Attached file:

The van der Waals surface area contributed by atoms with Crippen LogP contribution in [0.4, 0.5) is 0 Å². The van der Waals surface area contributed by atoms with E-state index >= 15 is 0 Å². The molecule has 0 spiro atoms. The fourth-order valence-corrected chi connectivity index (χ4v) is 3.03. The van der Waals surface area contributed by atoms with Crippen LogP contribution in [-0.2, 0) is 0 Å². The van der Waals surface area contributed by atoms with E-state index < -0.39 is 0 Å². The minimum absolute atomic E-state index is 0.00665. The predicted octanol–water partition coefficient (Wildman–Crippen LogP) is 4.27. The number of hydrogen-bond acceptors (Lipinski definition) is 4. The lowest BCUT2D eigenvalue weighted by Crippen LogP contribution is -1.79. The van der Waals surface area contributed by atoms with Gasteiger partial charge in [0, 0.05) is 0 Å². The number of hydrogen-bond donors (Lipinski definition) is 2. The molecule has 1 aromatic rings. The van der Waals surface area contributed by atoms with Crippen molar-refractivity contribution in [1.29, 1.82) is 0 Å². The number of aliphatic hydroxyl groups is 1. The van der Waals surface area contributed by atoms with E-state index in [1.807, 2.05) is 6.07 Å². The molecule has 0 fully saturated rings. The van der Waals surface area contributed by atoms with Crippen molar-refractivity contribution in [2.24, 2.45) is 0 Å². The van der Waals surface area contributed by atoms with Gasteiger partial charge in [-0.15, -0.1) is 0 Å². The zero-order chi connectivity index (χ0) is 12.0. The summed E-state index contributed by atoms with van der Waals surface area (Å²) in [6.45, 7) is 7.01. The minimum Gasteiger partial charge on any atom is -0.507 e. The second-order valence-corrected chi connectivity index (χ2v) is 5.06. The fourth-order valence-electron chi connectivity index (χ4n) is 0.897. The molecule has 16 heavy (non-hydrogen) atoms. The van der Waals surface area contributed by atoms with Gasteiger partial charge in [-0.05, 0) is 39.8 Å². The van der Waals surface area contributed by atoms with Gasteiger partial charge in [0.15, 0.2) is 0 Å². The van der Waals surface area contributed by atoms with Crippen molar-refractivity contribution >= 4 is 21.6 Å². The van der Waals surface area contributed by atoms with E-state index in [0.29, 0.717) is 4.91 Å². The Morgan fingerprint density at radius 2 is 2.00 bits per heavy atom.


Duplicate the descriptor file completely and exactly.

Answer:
The van der Waals surface area contributed by atoms with Crippen LogP contribution in [0.4, 0.5) is 0 Å². The van der Waals surface area contributed by atoms with E-state index >= 15 is 0 Å². The molecule has 0 spiro atoms. The fourth-order valence-corrected chi connectivity index (χ4v) is 3.03. The van der Waals surface area contributed by atoms with Crippen LogP contribution in [-0.2, 0) is 0 Å². The van der Waals surface area contributed by atoms with E-state index < -0.39 is 0 Å². The minimum absolute atomic E-state index is 0.00665. The predicted octanol–water partition coefficient (Wildman–Crippen LogP) is 4.27. The number of hydrogen-bond acceptors (Lipinski definition) is 4. The lowest BCUT2D eigenvalue weighted by Crippen LogP contribution is -1.79. The van der Waals surface area contributed by atoms with Gasteiger partial charge in [0, 0.05) is 0 Å². The number of hydrogen-bond donors (Lipinski definition) is 2. The molecule has 1 aromatic rings. The van der Waals surface area contributed by atoms with Crippen molar-refractivity contribution in [1.29, 1.82) is 0 Å². The number of aliphatic hydroxyl groups is 1. The van der Waals surface area contributed by atoms with E-state index in [1.807, 2.05) is 6.07 Å². The molecule has 0 fully saturated rings. The van der Waals surface area contributed by atoms with Crippen molar-refractivity contribution in [2.24, 2.45) is 0 Å². The van der Waals surface area contributed by atoms with Gasteiger partial charge in [-0.15, -0.1) is 0 Å². The zero-order chi connectivity index (χ0) is 12.0. The summed E-state index contributed by atoms with van der Waals surface area (Å²) in [6.45, 7) is 7.01. The minimum Gasteiger partial charge on any atom is -0.507 e. The second-order valence-corrected chi connectivity index (χ2v) is 5.06. The fourth-order valence-electron chi connectivity index (χ4n) is 0.897. The molecule has 16 heavy (non-hydrogen) atoms. The van der Waals surface area contributed by atoms with Gasteiger partial charge in [-0.05, 0) is 39.8 Å². The van der Waals surface area contributed by atoms with Gasteiger partial charge in [0.15, 0.2) is 0 Å². The van der Waals surface area contributed by atoms with Crippen molar-refractivity contribution >= 4 is 21.6 Å². The van der Waals surface area contributed by atoms with E-state index in [0.29, 0.717) is 4.91 Å². The Morgan fingerprint density at radius 2 is 2.00 bits per heavy atom.